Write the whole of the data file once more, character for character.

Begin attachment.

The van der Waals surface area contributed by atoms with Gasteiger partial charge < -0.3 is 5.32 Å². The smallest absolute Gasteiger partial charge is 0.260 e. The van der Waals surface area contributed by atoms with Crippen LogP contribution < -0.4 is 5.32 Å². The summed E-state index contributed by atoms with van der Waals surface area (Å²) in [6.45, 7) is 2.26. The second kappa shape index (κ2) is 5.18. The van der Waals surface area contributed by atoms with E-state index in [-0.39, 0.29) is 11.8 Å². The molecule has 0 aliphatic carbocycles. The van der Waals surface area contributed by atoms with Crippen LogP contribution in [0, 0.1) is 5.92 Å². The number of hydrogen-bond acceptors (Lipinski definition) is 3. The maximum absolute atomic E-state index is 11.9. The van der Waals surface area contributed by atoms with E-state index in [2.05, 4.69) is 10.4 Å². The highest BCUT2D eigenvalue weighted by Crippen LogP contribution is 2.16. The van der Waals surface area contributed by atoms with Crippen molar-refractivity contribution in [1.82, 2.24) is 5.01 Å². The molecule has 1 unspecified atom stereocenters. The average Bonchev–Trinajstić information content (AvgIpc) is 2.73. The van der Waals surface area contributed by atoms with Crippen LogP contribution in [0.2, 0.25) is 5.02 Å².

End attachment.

The van der Waals surface area contributed by atoms with Gasteiger partial charge < -0.3 is 5.32 Å². The smallest absolute Gasteiger partial charge is 0.260 e. The van der Waals surface area contributed by atoms with Crippen LogP contribution < -0.4 is 5.32 Å². The summed E-state index contributed by atoms with van der Waals surface area (Å²) in [6.45, 7) is 2.26. The second kappa shape index (κ2) is 5.18. The van der Waals surface area contributed by atoms with E-state index in [-0.39, 0.29) is 11.8 Å². The molecule has 0 aliphatic carbocycles. The van der Waals surface area contributed by atoms with Crippen LogP contribution in [0, 0.1) is 5.92 Å². The number of hydrogen-bond acceptors (Lipinski definition) is 3. The maximum absolute atomic E-state index is 11.9. The van der Waals surface area contributed by atoms with E-state index in [2.05, 4.69) is 10.4 Å². The highest BCUT2D eigenvalue weighted by Crippen LogP contribution is 2.16. The van der Waals surface area contributed by atoms with Crippen molar-refractivity contribution in [1.82, 2.24) is 5.01 Å². The molecule has 1 unspecified atom stereocenters. The average Bonchev–Trinajstić information content (AvgIpc) is 2.73. The van der Waals surface area contributed by atoms with Crippen LogP contribution in [0.2, 0.25) is 5.02 Å².